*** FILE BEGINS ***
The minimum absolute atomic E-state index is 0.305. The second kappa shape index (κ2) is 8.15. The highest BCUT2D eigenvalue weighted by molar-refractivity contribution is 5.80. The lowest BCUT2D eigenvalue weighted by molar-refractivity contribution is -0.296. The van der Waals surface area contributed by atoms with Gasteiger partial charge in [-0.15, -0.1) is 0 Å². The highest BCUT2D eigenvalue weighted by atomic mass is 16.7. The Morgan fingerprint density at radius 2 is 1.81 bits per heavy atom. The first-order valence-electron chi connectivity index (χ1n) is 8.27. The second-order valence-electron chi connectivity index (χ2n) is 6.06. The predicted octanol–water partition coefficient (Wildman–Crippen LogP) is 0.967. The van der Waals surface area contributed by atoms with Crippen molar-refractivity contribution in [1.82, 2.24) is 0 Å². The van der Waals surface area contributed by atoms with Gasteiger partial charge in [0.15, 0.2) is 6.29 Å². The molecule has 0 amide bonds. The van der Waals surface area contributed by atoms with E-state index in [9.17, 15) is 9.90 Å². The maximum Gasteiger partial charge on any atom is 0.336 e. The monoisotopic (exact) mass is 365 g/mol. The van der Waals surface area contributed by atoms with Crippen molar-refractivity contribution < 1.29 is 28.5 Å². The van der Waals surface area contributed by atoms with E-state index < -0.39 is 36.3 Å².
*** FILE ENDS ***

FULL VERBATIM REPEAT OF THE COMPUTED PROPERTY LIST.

The minimum absolute atomic E-state index is 0.305. The second kappa shape index (κ2) is 8.15. The highest BCUT2D eigenvalue weighted by molar-refractivity contribution is 5.80. The lowest BCUT2D eigenvalue weighted by molar-refractivity contribution is -0.296. The van der Waals surface area contributed by atoms with Gasteiger partial charge in [-0.15, -0.1) is 0 Å². The highest BCUT2D eigenvalue weighted by atomic mass is 16.7. The Morgan fingerprint density at radius 2 is 1.81 bits per heavy atom. The first-order valence-electron chi connectivity index (χ1n) is 8.27. The second-order valence-electron chi connectivity index (χ2n) is 6.06. The predicted octanol–water partition coefficient (Wildman–Crippen LogP) is 0.967. The van der Waals surface area contributed by atoms with Crippen molar-refractivity contribution in [1.82, 2.24) is 0 Å². The van der Waals surface area contributed by atoms with Gasteiger partial charge in [0.15, 0.2) is 6.29 Å². The molecule has 0 amide bonds. The van der Waals surface area contributed by atoms with E-state index in [9.17, 15) is 9.90 Å². The maximum Gasteiger partial charge on any atom is 0.336 e. The monoisotopic (exact) mass is 365 g/mol. The van der Waals surface area contributed by atoms with Crippen molar-refractivity contribution < 1.29 is 28.5 Å². The van der Waals surface area contributed by atoms with E-state index < -0.39 is 36.3 Å².